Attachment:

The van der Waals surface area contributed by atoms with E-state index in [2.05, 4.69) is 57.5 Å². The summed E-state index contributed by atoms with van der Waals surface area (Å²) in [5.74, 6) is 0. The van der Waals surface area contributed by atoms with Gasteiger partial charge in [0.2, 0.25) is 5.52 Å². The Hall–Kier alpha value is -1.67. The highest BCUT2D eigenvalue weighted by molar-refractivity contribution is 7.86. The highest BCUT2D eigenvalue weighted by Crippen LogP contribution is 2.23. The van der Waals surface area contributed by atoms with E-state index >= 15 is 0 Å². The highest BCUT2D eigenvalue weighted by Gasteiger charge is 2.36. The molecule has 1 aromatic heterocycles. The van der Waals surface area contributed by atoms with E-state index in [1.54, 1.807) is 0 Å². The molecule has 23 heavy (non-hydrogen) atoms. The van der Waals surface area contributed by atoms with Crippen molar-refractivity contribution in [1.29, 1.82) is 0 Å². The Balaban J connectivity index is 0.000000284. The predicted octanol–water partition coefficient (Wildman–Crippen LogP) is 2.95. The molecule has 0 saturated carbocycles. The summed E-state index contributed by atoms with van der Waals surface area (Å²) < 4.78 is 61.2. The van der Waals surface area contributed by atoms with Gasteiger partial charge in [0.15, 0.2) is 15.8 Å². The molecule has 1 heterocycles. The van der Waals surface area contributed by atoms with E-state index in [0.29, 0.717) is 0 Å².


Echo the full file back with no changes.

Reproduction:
The van der Waals surface area contributed by atoms with E-state index in [2.05, 4.69) is 57.5 Å². The summed E-state index contributed by atoms with van der Waals surface area (Å²) in [5.74, 6) is 0. The van der Waals surface area contributed by atoms with Gasteiger partial charge in [0.2, 0.25) is 5.52 Å². The Hall–Kier alpha value is -1.67. The highest BCUT2D eigenvalue weighted by molar-refractivity contribution is 7.86. The highest BCUT2D eigenvalue weighted by Crippen LogP contribution is 2.23. The van der Waals surface area contributed by atoms with E-state index >= 15 is 0 Å². The highest BCUT2D eigenvalue weighted by Gasteiger charge is 2.36. The molecule has 1 aromatic heterocycles. The van der Waals surface area contributed by atoms with E-state index in [1.54, 1.807) is 0 Å². The molecule has 23 heavy (non-hydrogen) atoms. The van der Waals surface area contributed by atoms with Crippen molar-refractivity contribution in [1.29, 1.82) is 0 Å². The Balaban J connectivity index is 0.000000284. The predicted octanol–water partition coefficient (Wildman–Crippen LogP) is 2.95. The molecule has 0 saturated carbocycles. The summed E-state index contributed by atoms with van der Waals surface area (Å²) < 4.78 is 61.2. The van der Waals surface area contributed by atoms with Gasteiger partial charge in [0.15, 0.2) is 15.8 Å². The molecule has 1 heterocycles. The van der Waals surface area contributed by atoms with E-state index in [0.29, 0.717) is 0 Å².